Before I start with my – quite critical – analysis of the movie, it’s only fair to note that as someone who’s very critical of this “found footage” (if you can even call it that) style of movies, who hardly ever work for me (“The Blair Witch Project”, “Cloverfield” and “Willow Creek” are the main exceptions that come to mind), I went into “Hangman” with a heavy dose of skepticism. And at least in my case, I’m sorry to say that it failed to prove me wrong.
Let’s start with what I liked: The fact that the gun in the house didn’t make them any safer. The daughter got 2-3 nice lines (“You’re such a racist!” and her Minority Report-reference come to mind). And yeah, that’s about it. My main beef with “Hangman” is that I found it to be incredibly boring. Because of the setup of the film, you just know that not much of significance will happen for most of its running time. For example, the family will not find the intruder, and on the other hand, you know exactly that mostly, he’s going to leave them alone. Otherwise, things would escalate too quickly, and the movie would be over too soon. Which made the scenes with him standing around or when he’s about to get caught completely devoid of any tension. And actually, instead of scary me or at least making me feel uneasy, I found many of the scenes where he walks around the house, eating a sandwich etc. unintentionally funny (am I the only one who had to think of the fairy tale “The Story of the Tree Bears”? “Who ate from my plate? Who slept in my bed?”).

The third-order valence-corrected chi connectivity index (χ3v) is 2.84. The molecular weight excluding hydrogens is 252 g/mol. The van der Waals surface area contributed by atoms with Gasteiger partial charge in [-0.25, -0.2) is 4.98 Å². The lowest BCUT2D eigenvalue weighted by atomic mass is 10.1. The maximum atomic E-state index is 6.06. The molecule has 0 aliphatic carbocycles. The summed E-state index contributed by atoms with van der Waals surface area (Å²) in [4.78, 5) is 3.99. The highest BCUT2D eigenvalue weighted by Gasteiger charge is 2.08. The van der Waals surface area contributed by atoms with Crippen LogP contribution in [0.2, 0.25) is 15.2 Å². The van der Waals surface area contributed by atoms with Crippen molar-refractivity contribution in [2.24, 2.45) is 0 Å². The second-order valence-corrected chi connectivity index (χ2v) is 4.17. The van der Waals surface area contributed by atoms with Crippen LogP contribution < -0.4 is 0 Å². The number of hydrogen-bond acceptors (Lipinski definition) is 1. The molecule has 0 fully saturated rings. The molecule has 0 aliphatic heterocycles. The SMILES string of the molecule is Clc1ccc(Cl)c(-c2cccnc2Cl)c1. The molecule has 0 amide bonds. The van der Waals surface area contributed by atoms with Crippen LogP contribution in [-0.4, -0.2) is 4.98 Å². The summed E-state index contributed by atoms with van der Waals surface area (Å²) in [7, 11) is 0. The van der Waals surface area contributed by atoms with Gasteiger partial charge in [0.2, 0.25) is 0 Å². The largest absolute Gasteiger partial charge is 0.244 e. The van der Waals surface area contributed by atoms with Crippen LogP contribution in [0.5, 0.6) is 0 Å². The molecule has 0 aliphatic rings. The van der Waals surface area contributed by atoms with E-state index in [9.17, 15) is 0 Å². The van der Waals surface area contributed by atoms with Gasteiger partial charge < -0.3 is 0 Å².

Another big problem of the movie is that instead of making us guess what it is that he wants, what he’s up to, and where this ultimately is going to lead – which would have inserted some much-needed intrigue which might have made the long stretch until the showdown slightly more bearable and entertaining – we see right away how he kills the previous family. After that, you just wait for it to happen here, and actually, sooner rather than later, I begged that he would finally get around to it, so that the movie would be over at last. Which, I’m pretty sure, isn’t what Adam Mason intended. Also, the intruder depended on quite a lot of luck – and stupidity – in order to not get caught way sooner. For example, why isn’t the police searching the attic? Wouldn’t Beth notice a big fat box (or whatever it was the intruder was hiding behind) which is standing there suddenly? Why the fuck is no one ever turning on the lights? And don’t even get me started on their son seemingly not being able to tell dream from reality (he was far too old for me to find that even remotely credible). Usually, one of my major beefs with such movies is that the footage obviously has been edited, something that consistently drives me mad. That this – while noticeable here too – was the least of its problems, already tells you everything you need to know about “Hangman”. I seldom, if ever, have been that bored by a movie in my entire life. Do yourself a favor and watch the thematically similar – and vastly superior – “One Hour Photo” or “Sleep Tight” instead.